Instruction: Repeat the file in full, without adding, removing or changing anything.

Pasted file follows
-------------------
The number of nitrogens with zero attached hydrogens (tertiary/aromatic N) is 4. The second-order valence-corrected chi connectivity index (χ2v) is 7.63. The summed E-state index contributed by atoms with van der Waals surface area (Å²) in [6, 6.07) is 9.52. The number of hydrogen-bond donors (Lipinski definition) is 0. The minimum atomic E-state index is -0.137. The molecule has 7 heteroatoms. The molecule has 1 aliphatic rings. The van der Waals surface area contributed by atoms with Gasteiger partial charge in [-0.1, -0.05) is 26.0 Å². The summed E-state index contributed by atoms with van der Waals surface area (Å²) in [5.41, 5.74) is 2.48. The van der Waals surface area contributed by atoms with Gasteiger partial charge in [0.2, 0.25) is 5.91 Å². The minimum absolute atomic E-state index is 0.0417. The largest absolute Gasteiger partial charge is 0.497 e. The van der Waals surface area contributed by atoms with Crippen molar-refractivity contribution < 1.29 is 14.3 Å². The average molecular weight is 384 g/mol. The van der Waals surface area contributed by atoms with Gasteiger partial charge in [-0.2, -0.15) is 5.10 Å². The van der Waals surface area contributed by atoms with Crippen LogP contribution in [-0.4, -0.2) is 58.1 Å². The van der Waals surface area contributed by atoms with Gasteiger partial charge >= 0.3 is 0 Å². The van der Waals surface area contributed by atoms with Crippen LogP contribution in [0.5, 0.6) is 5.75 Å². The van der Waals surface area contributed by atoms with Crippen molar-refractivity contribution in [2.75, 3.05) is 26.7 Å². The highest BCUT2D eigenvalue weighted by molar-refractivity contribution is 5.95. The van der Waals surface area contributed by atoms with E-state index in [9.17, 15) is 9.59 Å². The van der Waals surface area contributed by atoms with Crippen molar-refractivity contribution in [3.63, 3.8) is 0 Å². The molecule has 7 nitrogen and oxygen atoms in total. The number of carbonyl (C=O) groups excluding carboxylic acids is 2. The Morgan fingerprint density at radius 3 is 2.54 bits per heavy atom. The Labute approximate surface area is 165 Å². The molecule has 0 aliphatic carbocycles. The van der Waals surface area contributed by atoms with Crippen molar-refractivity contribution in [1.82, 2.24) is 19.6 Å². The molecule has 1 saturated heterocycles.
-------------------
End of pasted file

The number of nitrogens with zero attached hydrogens (tertiary/aromatic N) is 4. The second-order valence-corrected chi connectivity index (χ2v) is 7.63. The summed E-state index contributed by atoms with van der Waals surface area (Å²) in [6, 6.07) is 9.52. The number of hydrogen-bond donors (Lipinski definition) is 0. The minimum atomic E-state index is -0.137. The molecule has 7 heteroatoms. The molecule has 1 aliphatic rings. The van der Waals surface area contributed by atoms with Gasteiger partial charge in [-0.1, -0.05) is 26.0 Å². The summed E-state index contributed by atoms with van der Waals surface area (Å²) in [5.41, 5.74) is 2.48. The van der Waals surface area contributed by atoms with Gasteiger partial charge in [0.2, 0.25) is 5.91 Å². The minimum absolute atomic E-state index is 0.0417. The largest absolute Gasteiger partial charge is 0.497 e. The van der Waals surface area contributed by atoms with Crippen molar-refractivity contribution < 1.29 is 14.3 Å². The average molecular weight is 384 g/mol. The van der Waals surface area contributed by atoms with Gasteiger partial charge in [-0.2, -0.15) is 5.10 Å². The van der Waals surface area contributed by atoms with Crippen LogP contribution in [-0.4, -0.2) is 58.1 Å². The van der Waals surface area contributed by atoms with Gasteiger partial charge >= 0.3 is 0 Å². The van der Waals surface area contributed by atoms with Crippen LogP contribution in [0.5, 0.6) is 5.75 Å². The van der Waals surface area contributed by atoms with Crippen molar-refractivity contribution in [2.75, 3.05) is 26.7 Å². The highest BCUT2D eigenvalue weighted by molar-refractivity contribution is 5.95. The van der Waals surface area contributed by atoms with E-state index in [9.17, 15) is 9.59 Å². The van der Waals surface area contributed by atoms with Crippen molar-refractivity contribution in [3.63, 3.8) is 0 Å². The molecule has 7 nitrogen and oxygen atoms in total. The number of carbonyl (C=O) groups excluding carboxylic acids is 2. The Morgan fingerprint density at radius 3 is 2.54 bits per heavy atom. The Labute approximate surface area is 165 Å². The molecule has 0 aliphatic carbocycles. The van der Waals surface area contributed by atoms with Crippen molar-refractivity contribution in [1.82, 2.24) is 19.6 Å². The molecule has 1 saturated heterocycles.